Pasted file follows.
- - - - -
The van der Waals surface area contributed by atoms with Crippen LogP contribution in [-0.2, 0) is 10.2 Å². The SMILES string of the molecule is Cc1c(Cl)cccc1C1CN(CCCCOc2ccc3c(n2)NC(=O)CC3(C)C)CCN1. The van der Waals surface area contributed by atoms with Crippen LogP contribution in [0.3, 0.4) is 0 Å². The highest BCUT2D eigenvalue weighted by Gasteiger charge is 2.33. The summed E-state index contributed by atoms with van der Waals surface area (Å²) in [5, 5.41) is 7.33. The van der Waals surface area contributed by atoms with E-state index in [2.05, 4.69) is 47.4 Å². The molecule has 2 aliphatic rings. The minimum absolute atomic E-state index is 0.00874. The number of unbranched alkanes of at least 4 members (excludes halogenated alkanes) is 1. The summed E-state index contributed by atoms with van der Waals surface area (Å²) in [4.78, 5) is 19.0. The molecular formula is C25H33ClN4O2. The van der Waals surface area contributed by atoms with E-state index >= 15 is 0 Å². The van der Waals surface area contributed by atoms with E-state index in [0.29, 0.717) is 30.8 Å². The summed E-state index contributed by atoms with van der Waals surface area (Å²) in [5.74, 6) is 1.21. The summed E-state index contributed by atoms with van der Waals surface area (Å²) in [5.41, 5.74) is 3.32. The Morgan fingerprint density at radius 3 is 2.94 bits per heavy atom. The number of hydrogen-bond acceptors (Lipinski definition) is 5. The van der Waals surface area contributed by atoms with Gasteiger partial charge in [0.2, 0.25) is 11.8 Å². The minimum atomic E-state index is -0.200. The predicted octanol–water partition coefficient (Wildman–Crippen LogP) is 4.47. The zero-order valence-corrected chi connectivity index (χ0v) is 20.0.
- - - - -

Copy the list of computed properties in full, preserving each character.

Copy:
The van der Waals surface area contributed by atoms with Crippen LogP contribution in [-0.2, 0) is 10.2 Å². The SMILES string of the molecule is Cc1c(Cl)cccc1C1CN(CCCCOc2ccc3c(n2)NC(=O)CC3(C)C)CCN1. The van der Waals surface area contributed by atoms with Crippen LogP contribution in [0.3, 0.4) is 0 Å². The highest BCUT2D eigenvalue weighted by Gasteiger charge is 2.33. The summed E-state index contributed by atoms with van der Waals surface area (Å²) in [5, 5.41) is 7.33. The van der Waals surface area contributed by atoms with E-state index in [2.05, 4.69) is 47.4 Å². The molecule has 2 aliphatic rings. The minimum absolute atomic E-state index is 0.00874. The number of unbranched alkanes of at least 4 members (excludes halogenated alkanes) is 1. The summed E-state index contributed by atoms with van der Waals surface area (Å²) in [4.78, 5) is 19.0. The molecular formula is C25H33ClN4O2. The van der Waals surface area contributed by atoms with E-state index >= 15 is 0 Å². The van der Waals surface area contributed by atoms with E-state index in [0.29, 0.717) is 30.8 Å². The summed E-state index contributed by atoms with van der Waals surface area (Å²) in [5.74, 6) is 1.21. The summed E-state index contributed by atoms with van der Waals surface area (Å²) in [5.41, 5.74) is 3.32. The Morgan fingerprint density at radius 3 is 2.94 bits per heavy atom. The number of hydrogen-bond acceptors (Lipinski definition) is 5. The van der Waals surface area contributed by atoms with Gasteiger partial charge in [0.2, 0.25) is 11.8 Å². The minimum atomic E-state index is -0.200. The predicted octanol–water partition coefficient (Wildman–Crippen LogP) is 4.47. The zero-order valence-corrected chi connectivity index (χ0v) is 20.0.